Skip to content Skip to sidebar Skip to footer

Vietnam’s Only Ethical Elephant Tourism Encounter

Yok Don National Park ended their elephant rides, replacing those abusive practices with an elephant-friendly model that allows travelers to observe elephants naturally in the forest. 

Vietnam’s first ethical elephant tours

Considered Vietnam’s second largest national park, Yok Don protects a unique woodland ecosystem home to native species such as green peafowl, water buffalo, guar, hornbills, and even Asian elephants. Encompassing nearly 450 square miles, Yok Don is one of the country’s last protected areas for its dwindling population of Asian elephants, that has now fallen to less than 100 individuals.

The remaining wild elephant herds prefer undeveloped areas of the park and are far too secretive to be observed ethically by visitors. But Yok Don has become a trailblazer in creating Vietnam’s first ethical elephant tours, as they provide sanctuary for captive elephants to live naturally in the forest. Working alongside Animals Asia, a charity seeking to end animal cruelty throughout the continent, the park signed an agreement to end their elephant riding operations and instead create a tourism model around ethical practices with the support of the Olsen Animal Trust.

“It’s massively rewarding to see elephants take back control of their lives,” says Ryan Hockley elephant welfare advisor for Animals Asia. “Seeing just how quickly some elephants transition from life in tourism camps, where they had so little control, to receiving the freedom to live their lives again, is incredible. In just a few weeks sometimes they adjust to life in the forest by forming new relationships with other elephants, deciding when to rest and when to explore, eating when they want, bathing themselves, even self-medicating. Living as elephants should.”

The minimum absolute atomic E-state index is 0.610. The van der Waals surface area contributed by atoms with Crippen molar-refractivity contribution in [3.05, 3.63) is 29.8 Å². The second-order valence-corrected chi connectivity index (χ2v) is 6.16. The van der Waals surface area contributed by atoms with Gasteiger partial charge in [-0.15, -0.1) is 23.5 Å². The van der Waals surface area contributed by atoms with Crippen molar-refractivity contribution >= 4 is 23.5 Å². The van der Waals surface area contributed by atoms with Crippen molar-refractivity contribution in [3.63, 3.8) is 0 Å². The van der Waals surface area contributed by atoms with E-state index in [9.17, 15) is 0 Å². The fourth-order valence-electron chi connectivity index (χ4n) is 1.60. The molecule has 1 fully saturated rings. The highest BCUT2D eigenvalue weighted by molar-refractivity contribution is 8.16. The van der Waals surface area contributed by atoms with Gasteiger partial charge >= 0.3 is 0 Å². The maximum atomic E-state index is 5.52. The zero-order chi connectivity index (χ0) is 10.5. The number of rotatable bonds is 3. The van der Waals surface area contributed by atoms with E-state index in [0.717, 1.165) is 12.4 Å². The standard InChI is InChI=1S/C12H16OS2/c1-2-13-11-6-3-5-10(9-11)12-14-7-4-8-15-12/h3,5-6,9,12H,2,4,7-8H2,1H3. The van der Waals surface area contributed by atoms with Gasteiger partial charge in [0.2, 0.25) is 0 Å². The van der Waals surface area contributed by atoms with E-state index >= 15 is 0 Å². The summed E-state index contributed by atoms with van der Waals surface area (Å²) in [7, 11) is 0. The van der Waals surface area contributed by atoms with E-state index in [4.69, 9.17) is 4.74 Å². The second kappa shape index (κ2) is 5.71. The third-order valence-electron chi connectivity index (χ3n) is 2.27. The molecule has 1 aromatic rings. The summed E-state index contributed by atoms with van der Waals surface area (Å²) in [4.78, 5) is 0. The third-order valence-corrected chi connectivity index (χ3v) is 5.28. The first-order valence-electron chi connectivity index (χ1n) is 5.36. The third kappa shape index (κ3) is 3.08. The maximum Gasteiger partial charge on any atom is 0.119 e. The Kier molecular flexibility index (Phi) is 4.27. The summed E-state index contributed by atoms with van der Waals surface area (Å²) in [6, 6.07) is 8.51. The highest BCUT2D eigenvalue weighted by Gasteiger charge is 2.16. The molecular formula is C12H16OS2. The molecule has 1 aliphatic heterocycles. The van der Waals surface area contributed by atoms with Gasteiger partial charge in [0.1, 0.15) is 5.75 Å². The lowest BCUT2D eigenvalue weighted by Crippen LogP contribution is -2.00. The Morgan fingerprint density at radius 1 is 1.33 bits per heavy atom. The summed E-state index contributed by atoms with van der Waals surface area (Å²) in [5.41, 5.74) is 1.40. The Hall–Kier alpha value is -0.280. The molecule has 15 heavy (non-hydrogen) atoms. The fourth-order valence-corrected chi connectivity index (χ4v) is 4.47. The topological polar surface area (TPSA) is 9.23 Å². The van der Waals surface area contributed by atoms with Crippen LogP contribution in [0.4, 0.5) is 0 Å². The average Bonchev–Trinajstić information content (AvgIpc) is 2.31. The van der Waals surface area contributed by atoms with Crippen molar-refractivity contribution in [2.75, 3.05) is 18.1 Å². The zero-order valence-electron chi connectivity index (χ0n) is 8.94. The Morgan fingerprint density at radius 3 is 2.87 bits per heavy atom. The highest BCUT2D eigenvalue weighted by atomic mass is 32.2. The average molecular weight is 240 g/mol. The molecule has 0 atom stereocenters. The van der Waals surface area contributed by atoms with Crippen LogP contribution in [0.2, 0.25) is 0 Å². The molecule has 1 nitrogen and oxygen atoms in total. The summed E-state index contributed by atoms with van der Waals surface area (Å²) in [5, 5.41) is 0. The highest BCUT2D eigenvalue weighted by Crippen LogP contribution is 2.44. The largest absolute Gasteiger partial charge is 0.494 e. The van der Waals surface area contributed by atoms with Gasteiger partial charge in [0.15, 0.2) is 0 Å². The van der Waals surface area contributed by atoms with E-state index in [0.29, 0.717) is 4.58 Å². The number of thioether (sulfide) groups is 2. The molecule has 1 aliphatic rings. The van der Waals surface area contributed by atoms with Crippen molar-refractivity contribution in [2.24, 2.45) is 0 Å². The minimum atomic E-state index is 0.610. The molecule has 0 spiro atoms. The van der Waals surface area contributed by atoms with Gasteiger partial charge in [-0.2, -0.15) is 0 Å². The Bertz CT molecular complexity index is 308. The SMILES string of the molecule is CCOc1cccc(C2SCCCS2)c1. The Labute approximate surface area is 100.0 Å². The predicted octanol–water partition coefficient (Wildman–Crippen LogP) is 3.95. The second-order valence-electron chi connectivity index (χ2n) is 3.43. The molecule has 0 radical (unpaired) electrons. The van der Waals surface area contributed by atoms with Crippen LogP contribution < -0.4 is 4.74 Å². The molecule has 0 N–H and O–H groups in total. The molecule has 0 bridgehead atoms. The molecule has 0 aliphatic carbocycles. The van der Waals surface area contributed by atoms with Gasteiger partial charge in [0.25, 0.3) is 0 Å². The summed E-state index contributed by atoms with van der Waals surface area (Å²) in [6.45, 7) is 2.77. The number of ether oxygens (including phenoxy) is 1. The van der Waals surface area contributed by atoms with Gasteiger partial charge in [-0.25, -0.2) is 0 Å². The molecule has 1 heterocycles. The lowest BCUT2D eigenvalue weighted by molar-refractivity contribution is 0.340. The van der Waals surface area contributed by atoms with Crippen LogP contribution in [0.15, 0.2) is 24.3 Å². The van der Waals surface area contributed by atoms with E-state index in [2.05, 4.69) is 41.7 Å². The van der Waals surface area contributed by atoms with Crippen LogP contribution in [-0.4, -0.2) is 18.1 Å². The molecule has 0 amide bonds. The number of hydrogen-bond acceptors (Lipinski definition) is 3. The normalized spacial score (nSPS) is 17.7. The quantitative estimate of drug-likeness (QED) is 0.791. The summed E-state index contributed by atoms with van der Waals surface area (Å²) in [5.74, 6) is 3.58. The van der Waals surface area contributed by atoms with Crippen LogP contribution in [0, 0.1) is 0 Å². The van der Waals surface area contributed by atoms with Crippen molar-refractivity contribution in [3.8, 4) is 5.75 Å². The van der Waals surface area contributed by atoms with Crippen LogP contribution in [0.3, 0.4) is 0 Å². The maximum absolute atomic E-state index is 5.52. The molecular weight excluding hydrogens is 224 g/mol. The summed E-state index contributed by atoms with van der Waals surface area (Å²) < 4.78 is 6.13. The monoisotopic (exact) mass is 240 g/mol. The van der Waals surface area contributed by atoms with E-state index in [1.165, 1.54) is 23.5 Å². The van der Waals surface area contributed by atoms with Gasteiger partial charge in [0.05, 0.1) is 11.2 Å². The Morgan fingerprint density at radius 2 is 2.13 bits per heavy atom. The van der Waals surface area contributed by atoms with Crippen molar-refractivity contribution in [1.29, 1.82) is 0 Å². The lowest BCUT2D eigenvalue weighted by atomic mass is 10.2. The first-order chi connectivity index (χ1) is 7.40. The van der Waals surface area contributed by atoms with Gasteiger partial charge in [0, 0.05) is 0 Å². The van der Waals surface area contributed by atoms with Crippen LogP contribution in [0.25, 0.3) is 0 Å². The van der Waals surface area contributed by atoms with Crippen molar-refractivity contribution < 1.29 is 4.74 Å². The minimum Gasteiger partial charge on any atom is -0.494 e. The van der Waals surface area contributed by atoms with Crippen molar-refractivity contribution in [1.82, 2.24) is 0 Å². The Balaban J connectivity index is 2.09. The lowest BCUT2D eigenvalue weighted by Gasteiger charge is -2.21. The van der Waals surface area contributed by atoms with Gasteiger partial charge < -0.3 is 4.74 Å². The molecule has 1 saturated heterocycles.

Ryan Hockley, elephant welfare advisor for Animals Asia, Yok Don National Park, Vietnam.
Ryan Hockley, elephant welfare advisor for Animals Asia.

In 2018, when the park discontinued their elephant rides for tourists, its four elephants — one male and three females — were allowed to roam the forest under the watch of their mahouts. Elephants that used to be chained and forced to carry tourists for up to nine hours a day were now given back their freedom. They could choose to browse natural vegetation, wallow in the mud, socialize with each other, just simple behaving as elephants should. All the while their own mahout stay nearby to ensure the elephants are safe and to prevent them from wandering out of the park boundaries. After spending their entire lives working for tourists these elephants can finally make their own choices. Now their welfare comes first.

Two female Asian elephants walking the woodlands of Yok Don National Park, Vietnam.
Female rescued elephants H’Blu and Kham Phanh walking the woodlands of Yok Don National Park, Vietnam.

“Sure, it sounds pretty corny, but the forest takes care of the elephants,” says Hockley. “The mahouts, our staff, and the forestry department are just here to supervise and ensure their environment is healthy. Otherwise, the elephants take care of themselves. They have all the correct vegetation for a balanced diet, are able to walk on the best substrate for their feet, have access to fresh clean water, and the opportunity to self-medicate – treating themselves with natural remedies for anything from an upset stomach to aches and pains.”

Rescued Asian elephant eating bamboo in Yok Don National Park, Vietnam.
Kham Phanh eating bamboo in Yok Don National Park, Vietnam.

What is ethical elephant tourism?

Of course, the best place to experience elephants is to see them in the wild. Not in a zoo. Not performing in the circus. And certainly not while riding them. The most ethical option is to see them where they are free to roam and behave naturally. But for the over 3,000 captive elephants throughout Asia, the wild is a far-off place that many of these elephants cannot return to. Most captive elephants are still used for shows, rides, bathing experiences, or simply as photo props for selfies. World Animal Protection has reported that 63% of these 3,000 captive elephants are living in severely inadequate conditions.

“Nothing beats finding the most ethical sanctuary that is honest about their practices and working to better the lives of captive elephants,” says Danielle Carnahan, founder of The Call to Conserve and elephant welfare researcher. “But, always remember – YOU are what makes a venue either ethical or unethical, it all comes down to your choices as a tourist. Where you visit further encourages other elephant owners to make changes in order to attract travelers – this is where you create lasting ethical change!”